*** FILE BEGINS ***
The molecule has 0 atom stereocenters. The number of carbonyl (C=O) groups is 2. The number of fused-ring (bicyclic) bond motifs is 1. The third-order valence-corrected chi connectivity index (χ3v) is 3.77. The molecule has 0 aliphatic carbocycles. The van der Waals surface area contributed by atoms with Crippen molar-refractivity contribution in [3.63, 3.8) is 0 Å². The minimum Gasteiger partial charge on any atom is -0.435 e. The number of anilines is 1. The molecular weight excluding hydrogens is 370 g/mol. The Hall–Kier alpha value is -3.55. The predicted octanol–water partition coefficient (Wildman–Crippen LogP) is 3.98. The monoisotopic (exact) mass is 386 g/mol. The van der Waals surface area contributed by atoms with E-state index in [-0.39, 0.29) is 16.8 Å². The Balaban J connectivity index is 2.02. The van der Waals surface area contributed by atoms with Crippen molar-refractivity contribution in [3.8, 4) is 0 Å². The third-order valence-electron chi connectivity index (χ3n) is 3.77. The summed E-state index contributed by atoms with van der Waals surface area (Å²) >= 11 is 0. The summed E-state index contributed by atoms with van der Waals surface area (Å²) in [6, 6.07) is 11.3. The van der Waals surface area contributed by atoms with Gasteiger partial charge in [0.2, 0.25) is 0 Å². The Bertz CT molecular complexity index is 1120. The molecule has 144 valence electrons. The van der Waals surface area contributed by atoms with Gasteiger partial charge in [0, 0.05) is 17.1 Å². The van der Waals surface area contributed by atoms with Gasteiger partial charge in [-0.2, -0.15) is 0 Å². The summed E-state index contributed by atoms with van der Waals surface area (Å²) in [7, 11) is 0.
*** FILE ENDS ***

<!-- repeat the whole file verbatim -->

The molecule has 0 atom stereocenters. The number of carbonyl (C=O) groups is 2. The number of fused-ring (bicyclic) bond motifs is 1. The third-order valence-corrected chi connectivity index (χ3v) is 3.77. The molecule has 0 aliphatic carbocycles. The van der Waals surface area contributed by atoms with Crippen molar-refractivity contribution in [3.63, 3.8) is 0 Å². The minimum Gasteiger partial charge on any atom is -0.435 e. The number of anilines is 1. The molecular weight excluding hydrogens is 370 g/mol. The Hall–Kier alpha value is -3.55. The predicted octanol–water partition coefficient (Wildman–Crippen LogP) is 3.98. The monoisotopic (exact) mass is 386 g/mol. The van der Waals surface area contributed by atoms with E-state index in [-0.39, 0.29) is 16.8 Å². The Balaban J connectivity index is 2.02. The van der Waals surface area contributed by atoms with Crippen molar-refractivity contribution in [3.8, 4) is 0 Å². The third-order valence-electron chi connectivity index (χ3n) is 3.77. The summed E-state index contributed by atoms with van der Waals surface area (Å²) >= 11 is 0. The summed E-state index contributed by atoms with van der Waals surface area (Å²) in [6, 6.07) is 11.3. The van der Waals surface area contributed by atoms with Gasteiger partial charge in [0.2, 0.25) is 0 Å². The Bertz CT molecular complexity index is 1120. The molecule has 144 valence electrons. The van der Waals surface area contributed by atoms with Gasteiger partial charge in [0, 0.05) is 17.1 Å². The van der Waals surface area contributed by atoms with Gasteiger partial charge in [-0.2, -0.15) is 0 Å². The summed E-state index contributed by atoms with van der Waals surface area (Å²) in [7, 11) is 0.